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Bequeathing assets in an estate plan, will versus trust

On Behalf of | Jun 13, 2023 | ESTATE PLANNING - Trusts

Many people in California and beyond intend to leave their loved ones something of value when they die. An inheritance is a gift that, in some cases, keeps on giving for a lifetime, such as when a business owner passes the company to an heir, through succession. When bequeathing certain tangible assets, such as a house, a vehicle or land, it is important to determine whether these gifts are best protected in a last will and testament or a trust.  

There are several key differences between a will and a trust. There are also different types of trusts — irrevocable and revocable. Understanding these legal concepts before making an estate plan can help an estate owner determine what documents will best fit his or her planning goals.  

A will provides instructions for distribution of assets and more 

A person might incorporate numerous documents and instructions regarding various assets into an estate plan. A last will and testament can accomplish such goals. In a will, a testator can designate beneficiaries to receive specific assets and name guardians for minor children if both parents pass away. It’s also possible to grant a power of attorney for health care, stipulating what type of end-of-life care is desired or not wanted, or even include instructions for burial.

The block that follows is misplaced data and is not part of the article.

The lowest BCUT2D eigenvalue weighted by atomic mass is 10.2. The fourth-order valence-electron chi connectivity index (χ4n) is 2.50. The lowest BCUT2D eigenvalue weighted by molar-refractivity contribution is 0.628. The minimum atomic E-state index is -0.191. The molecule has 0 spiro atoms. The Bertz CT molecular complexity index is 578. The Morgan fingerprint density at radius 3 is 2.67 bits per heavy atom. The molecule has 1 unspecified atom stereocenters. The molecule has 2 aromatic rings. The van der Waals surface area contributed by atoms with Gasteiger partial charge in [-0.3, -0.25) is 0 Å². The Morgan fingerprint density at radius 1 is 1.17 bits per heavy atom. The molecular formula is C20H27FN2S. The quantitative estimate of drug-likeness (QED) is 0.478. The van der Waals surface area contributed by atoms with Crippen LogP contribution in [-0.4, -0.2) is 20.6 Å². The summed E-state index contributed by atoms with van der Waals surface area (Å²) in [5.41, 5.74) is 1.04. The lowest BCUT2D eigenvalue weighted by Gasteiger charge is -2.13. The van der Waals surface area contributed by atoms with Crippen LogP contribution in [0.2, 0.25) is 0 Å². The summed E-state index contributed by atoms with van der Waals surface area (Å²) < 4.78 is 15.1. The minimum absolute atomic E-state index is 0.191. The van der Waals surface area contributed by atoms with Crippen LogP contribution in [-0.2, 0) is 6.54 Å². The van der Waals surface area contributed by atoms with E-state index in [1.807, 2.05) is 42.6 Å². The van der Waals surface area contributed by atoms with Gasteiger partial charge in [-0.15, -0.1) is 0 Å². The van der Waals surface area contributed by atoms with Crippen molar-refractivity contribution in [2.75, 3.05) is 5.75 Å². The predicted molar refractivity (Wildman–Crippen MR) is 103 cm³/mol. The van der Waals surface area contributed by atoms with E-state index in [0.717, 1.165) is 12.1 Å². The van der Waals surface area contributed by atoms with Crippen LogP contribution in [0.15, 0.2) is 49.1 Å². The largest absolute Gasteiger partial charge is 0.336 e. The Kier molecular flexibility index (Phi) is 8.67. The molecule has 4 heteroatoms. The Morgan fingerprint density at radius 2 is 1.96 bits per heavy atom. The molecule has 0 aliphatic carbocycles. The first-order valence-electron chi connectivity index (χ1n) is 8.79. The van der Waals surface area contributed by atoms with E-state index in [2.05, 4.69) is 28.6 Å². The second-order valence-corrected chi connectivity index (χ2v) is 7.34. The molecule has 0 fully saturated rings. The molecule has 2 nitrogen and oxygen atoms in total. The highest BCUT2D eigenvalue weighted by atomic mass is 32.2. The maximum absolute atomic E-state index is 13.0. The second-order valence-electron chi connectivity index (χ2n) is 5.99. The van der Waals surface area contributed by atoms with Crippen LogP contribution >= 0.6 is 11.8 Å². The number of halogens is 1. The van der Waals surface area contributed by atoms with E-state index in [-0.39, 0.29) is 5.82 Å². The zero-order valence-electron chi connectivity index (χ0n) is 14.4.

A trust is a legal process by which ownership of an asset is transferred 

When assets are placed in a trust, the grantor (the individual establishing the trust) must appoint a trustee to manage it. The trustee is tasked with carrying out the management and distribution of assets in the trust at the appropriate time and according to its terms. Some estate plans include both a will and one or more trusts, while some have one but not the other. A California estate planning attorney can help determine which estate documents best fit a particular individual’s needs.